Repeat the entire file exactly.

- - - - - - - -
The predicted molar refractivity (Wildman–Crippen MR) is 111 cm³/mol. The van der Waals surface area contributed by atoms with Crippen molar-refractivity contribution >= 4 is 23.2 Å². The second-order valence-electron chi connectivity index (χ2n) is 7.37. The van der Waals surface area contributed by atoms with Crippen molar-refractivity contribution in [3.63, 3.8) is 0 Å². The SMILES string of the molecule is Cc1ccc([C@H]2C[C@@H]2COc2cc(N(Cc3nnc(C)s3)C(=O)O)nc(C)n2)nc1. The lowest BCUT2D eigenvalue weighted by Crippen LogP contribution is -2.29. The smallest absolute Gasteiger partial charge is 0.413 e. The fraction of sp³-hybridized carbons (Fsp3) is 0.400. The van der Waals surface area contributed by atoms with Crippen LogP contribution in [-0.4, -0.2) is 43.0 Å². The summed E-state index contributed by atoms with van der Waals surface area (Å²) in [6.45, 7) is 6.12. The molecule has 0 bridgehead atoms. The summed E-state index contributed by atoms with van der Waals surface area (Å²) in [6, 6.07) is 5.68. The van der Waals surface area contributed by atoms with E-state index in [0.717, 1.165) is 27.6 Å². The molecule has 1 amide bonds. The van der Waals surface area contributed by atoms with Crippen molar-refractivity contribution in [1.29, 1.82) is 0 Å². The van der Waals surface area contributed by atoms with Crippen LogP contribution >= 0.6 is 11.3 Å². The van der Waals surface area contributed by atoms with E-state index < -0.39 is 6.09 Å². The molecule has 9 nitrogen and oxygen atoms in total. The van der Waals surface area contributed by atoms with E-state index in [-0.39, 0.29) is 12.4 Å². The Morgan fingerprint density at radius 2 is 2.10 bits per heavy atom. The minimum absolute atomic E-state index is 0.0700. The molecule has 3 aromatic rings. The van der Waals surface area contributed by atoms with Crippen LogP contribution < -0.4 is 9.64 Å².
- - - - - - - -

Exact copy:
The predicted molar refractivity (Wildman–Crippen MR) is 111 cm³/mol. The van der Waals surface area contributed by atoms with Crippen molar-refractivity contribution >= 4 is 23.2 Å². The second-order valence-electron chi connectivity index (χ2n) is 7.37. The van der Waals surface area contributed by atoms with Crippen molar-refractivity contribution in [3.63, 3.8) is 0 Å². The SMILES string of the molecule is Cc1ccc([C@H]2C[C@@H]2COc2cc(N(Cc3nnc(C)s3)C(=O)O)nc(C)n2)nc1. The lowest BCUT2D eigenvalue weighted by Crippen LogP contribution is -2.29. The smallest absolute Gasteiger partial charge is 0.413 e. The fraction of sp³-hybridized carbons (Fsp3) is 0.400. The van der Waals surface area contributed by atoms with Crippen LogP contribution in [-0.4, -0.2) is 43.0 Å². The summed E-state index contributed by atoms with van der Waals surface area (Å²) in [6.45, 7) is 6.12. The molecule has 0 bridgehead atoms. The summed E-state index contributed by atoms with van der Waals surface area (Å²) in [6, 6.07) is 5.68. The van der Waals surface area contributed by atoms with E-state index in [0.717, 1.165) is 27.6 Å². The molecule has 1 amide bonds. The van der Waals surface area contributed by atoms with Crippen molar-refractivity contribution in [1.29, 1.82) is 0 Å². The van der Waals surface area contributed by atoms with Crippen LogP contribution >= 0.6 is 11.3 Å². The van der Waals surface area contributed by atoms with E-state index < -0.39 is 6.09 Å². The molecule has 9 nitrogen and oxygen atoms in total. The van der Waals surface area contributed by atoms with E-state index in [-0.39, 0.29) is 12.4 Å². The Morgan fingerprint density at radius 2 is 2.10 bits per heavy atom. The minimum absolute atomic E-state index is 0.0700. The molecule has 3 aromatic rings. The van der Waals surface area contributed by atoms with Crippen LogP contribution < -0.4 is 9.64 Å².